> I'd like to know the estimated apogee.  I've heard that the apogee that has
 > been published is no longer best estimate, due to spacecraft weight.  If
 > so, I'd like to know the present best estimate.

There will be an article in the upcomming AMSAT-NA Journal,
but here some preliminary Keps:

Launch: 8-1-2000  23:00:00 UT
Apogee: 39122 km, Perigee 590 km

P3D 001
1 99001U 00099Z   00214.97200000  .00000000  00000-0  00000-0 0   016
2 99001   6.5000 109.0000 7340000 176.0000   0.0000  2.04300000    09

Launch: 8-1-2000  23:00:00 UT
Apogee: 34122 km, Perigee 590 km

P3D 002
1 99002U 00099Z   00214.97200000  .00000000  00000-0  00000-0 0   017
2 99002   6.5000 109.0000 7060000 176.0000   0.0000  2.37400000    06

Data Sets for the planned 16 Hour Orbit of P3-D.

Date:  7 January 2002 (Orbit #600)

P3D 003
1 99003U 00099Z   02007.00000000  .00000000  00000-0  00000-0 0   034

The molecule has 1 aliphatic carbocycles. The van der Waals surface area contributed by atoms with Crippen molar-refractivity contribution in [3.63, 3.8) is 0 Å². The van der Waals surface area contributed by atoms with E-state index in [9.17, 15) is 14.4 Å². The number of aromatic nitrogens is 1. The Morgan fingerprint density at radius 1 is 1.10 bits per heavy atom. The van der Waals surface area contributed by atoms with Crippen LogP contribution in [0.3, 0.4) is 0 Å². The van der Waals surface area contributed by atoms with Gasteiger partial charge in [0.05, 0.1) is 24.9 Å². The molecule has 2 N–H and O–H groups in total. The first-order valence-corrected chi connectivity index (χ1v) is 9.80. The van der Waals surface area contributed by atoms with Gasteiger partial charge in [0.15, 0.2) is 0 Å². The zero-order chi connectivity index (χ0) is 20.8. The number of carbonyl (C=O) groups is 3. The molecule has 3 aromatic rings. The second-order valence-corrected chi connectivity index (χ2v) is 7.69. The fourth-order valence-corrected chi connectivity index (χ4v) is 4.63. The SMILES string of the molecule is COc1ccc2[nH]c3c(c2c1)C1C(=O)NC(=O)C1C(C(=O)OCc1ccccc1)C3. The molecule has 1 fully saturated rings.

2 99003  63.5000 327.0000 7830000 352.0000   0.0000  1.50000000  6009

Date: 1 Juli 2013 (Orbit #6900):

P3D 004
1 99004U 00099Z   13182.00000000  .00000000  00000-0  00000-0 0   042
2 99004  74.0000  87.0000 6000000 315.0000   0.0000  1.50000000 69006

To optimize the usage of the available fuel, we might go to an
intermediate apogee of 60,000 to 75,000 km !
More in the article...

73s Peter DB2OS


-------- Original Message --------
Subject: Re: AO40 mission reprioritization
Date: Wed, 03 Jan 2001 23:27:06 +0100
From: Peter Guelzow <Peter.Guelzow@arcormail.de>
To: Franklin Antonio <antonio@qualcomm.com>
CC: P3-D development group <p3d-dev@amsat.org>, karn@qualcomm.com, 
References: <>

Dear Franklin,

thanks for your comments, you made indeed some valid points.
However, I think it is too early re-define or discuss the
mission of the S/C now.

This can only be done as soon as the recovery efforts are completed and
the spacecraft is working "normal".  We are not yet there...

Priority now is to evaluate the communication links, probably get
V and even U band working again.  This is under heavy progress, but
takes time..

Next on the list is to try magnetorquing and improve sun angle and

Than it will also take some time to evaluate the status of the
various other systems and experiments. This will certainly include